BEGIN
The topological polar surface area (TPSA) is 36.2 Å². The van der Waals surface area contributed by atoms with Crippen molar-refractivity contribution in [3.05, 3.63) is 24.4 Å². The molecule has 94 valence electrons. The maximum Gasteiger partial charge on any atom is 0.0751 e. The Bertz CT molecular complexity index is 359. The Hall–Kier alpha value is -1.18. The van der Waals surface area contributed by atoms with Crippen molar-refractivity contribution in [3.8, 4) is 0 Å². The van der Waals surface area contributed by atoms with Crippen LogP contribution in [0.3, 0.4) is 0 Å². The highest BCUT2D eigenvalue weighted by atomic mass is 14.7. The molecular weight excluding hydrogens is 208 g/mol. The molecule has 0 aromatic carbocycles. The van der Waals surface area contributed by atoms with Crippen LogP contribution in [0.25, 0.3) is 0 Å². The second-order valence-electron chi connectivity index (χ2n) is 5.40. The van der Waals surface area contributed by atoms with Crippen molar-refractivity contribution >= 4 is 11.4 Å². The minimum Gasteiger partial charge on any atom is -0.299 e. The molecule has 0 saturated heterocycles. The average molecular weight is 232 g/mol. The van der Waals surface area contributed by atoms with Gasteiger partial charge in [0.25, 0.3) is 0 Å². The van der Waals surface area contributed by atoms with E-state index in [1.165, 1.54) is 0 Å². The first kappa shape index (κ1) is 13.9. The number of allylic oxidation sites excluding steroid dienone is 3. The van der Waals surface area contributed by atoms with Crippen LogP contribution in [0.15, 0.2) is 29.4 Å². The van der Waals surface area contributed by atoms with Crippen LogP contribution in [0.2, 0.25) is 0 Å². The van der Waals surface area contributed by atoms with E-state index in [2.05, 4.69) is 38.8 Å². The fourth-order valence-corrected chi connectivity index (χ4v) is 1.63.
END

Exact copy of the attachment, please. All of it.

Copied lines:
The topological polar surface area (TPSA) is 36.2 Å². The van der Waals surface area contributed by atoms with Crippen molar-refractivity contribution in [3.05, 3.63) is 24.4 Å². The molecule has 94 valence electrons. The maximum Gasteiger partial charge on any atom is 0.0751 e. The Bertz CT molecular complexity index is 359. The Hall–Kier alpha value is -1.18. The van der Waals surface area contributed by atoms with Crippen molar-refractivity contribution in [3.8, 4) is 0 Å². The van der Waals surface area contributed by atoms with Crippen LogP contribution in [0.3, 0.4) is 0 Å². The highest BCUT2D eigenvalue weighted by atomic mass is 14.7. The molecular weight excluding hydrogens is 208 g/mol. The molecule has 0 aromatic carbocycles. The van der Waals surface area contributed by atoms with Crippen LogP contribution in [0.25, 0.3) is 0 Å². The second-order valence-electron chi connectivity index (χ2n) is 5.40. The van der Waals surface area contributed by atoms with Crippen molar-refractivity contribution >= 4 is 11.4 Å². The minimum Gasteiger partial charge on any atom is -0.299 e. The molecule has 0 saturated heterocycles. The average molecular weight is 232 g/mol. The van der Waals surface area contributed by atoms with Gasteiger partial charge in [0.25, 0.3) is 0 Å². The van der Waals surface area contributed by atoms with E-state index in [1.165, 1.54) is 0 Å². The first kappa shape index (κ1) is 13.9. The number of allylic oxidation sites excluding steroid dienone is 3. The van der Waals surface area contributed by atoms with Crippen LogP contribution in [0.15, 0.2) is 29.4 Å². The van der Waals surface area contributed by atoms with Crippen LogP contribution in [0.2, 0.25) is 0 Å². The van der Waals surface area contributed by atoms with E-state index in [2.05, 4.69) is 38.8 Å². The fourth-order valence-corrected chi connectivity index (χ4v) is 1.63.